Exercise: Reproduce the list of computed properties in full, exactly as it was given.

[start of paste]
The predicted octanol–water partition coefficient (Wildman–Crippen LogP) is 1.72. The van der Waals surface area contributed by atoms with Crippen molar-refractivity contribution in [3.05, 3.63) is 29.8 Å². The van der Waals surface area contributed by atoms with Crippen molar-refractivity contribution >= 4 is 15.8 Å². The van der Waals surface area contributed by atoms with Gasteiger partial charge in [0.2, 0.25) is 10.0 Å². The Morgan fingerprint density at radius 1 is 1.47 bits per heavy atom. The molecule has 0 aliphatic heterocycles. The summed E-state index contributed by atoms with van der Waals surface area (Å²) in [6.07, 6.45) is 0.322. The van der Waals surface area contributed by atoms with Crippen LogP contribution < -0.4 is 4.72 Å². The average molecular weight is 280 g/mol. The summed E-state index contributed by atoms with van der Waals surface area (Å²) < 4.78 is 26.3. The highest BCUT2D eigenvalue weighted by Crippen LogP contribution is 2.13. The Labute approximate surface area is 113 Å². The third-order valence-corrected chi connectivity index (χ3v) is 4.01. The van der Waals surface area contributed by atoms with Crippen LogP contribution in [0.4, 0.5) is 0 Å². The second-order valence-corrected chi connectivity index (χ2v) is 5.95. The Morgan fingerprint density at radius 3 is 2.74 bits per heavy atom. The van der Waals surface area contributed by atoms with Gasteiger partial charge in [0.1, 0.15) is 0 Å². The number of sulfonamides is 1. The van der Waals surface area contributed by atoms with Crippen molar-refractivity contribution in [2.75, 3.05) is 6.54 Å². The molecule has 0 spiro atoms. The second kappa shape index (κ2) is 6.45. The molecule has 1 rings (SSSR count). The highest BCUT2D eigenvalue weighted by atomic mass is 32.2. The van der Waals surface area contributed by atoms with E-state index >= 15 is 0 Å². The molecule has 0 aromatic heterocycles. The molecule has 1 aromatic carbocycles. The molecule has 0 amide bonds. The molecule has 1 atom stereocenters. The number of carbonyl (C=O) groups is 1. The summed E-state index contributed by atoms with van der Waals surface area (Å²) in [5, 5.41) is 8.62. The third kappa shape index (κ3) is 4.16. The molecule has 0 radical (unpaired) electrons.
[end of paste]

The predicted octanol–water partition coefficient (Wildman–Crippen LogP) is 1.72. The van der Waals surface area contributed by atoms with Crippen molar-refractivity contribution in [3.05, 3.63) is 29.8 Å². The van der Waals surface area contributed by atoms with Crippen molar-refractivity contribution >= 4 is 15.8 Å². The van der Waals surface area contributed by atoms with Gasteiger partial charge in [0.2, 0.25) is 10.0 Å². The Morgan fingerprint density at radius 1 is 1.47 bits per heavy atom. The molecule has 0 aliphatic heterocycles. The summed E-state index contributed by atoms with van der Waals surface area (Å²) in [6.07, 6.45) is 0.322. The van der Waals surface area contributed by atoms with Crippen LogP contribution < -0.4 is 4.72 Å². The average molecular weight is 280 g/mol. The summed E-state index contributed by atoms with van der Waals surface area (Å²) < 4.78 is 26.3. The highest BCUT2D eigenvalue weighted by Crippen LogP contribution is 2.13. The Labute approximate surface area is 113 Å². The third-order valence-corrected chi connectivity index (χ3v) is 4.01. The van der Waals surface area contributed by atoms with Crippen LogP contribution in [0.4, 0.5) is 0 Å². The second-order valence-corrected chi connectivity index (χ2v) is 5.95. The Morgan fingerprint density at radius 3 is 2.74 bits per heavy atom. The van der Waals surface area contributed by atoms with Gasteiger partial charge in [0.1, 0.15) is 0 Å². The number of sulfonamides is 1. The van der Waals surface area contributed by atoms with Crippen molar-refractivity contribution in [2.75, 3.05) is 6.54 Å². The molecule has 0 spiro atoms. The second kappa shape index (κ2) is 6.45. The molecule has 1 rings (SSSR count). The highest BCUT2D eigenvalue weighted by atomic mass is 32.2. The van der Waals surface area contributed by atoms with E-state index >= 15 is 0 Å². The molecule has 0 aromatic heterocycles. The molecule has 1 aromatic carbocycles. The molecule has 0 amide bonds. The molecule has 1 atom stereocenters. The number of carbonyl (C=O) groups is 1. The summed E-state index contributed by atoms with van der Waals surface area (Å²) in [5, 5.41) is 8.62. The third kappa shape index (κ3) is 4.16. The molecule has 0 radical (unpaired) electrons.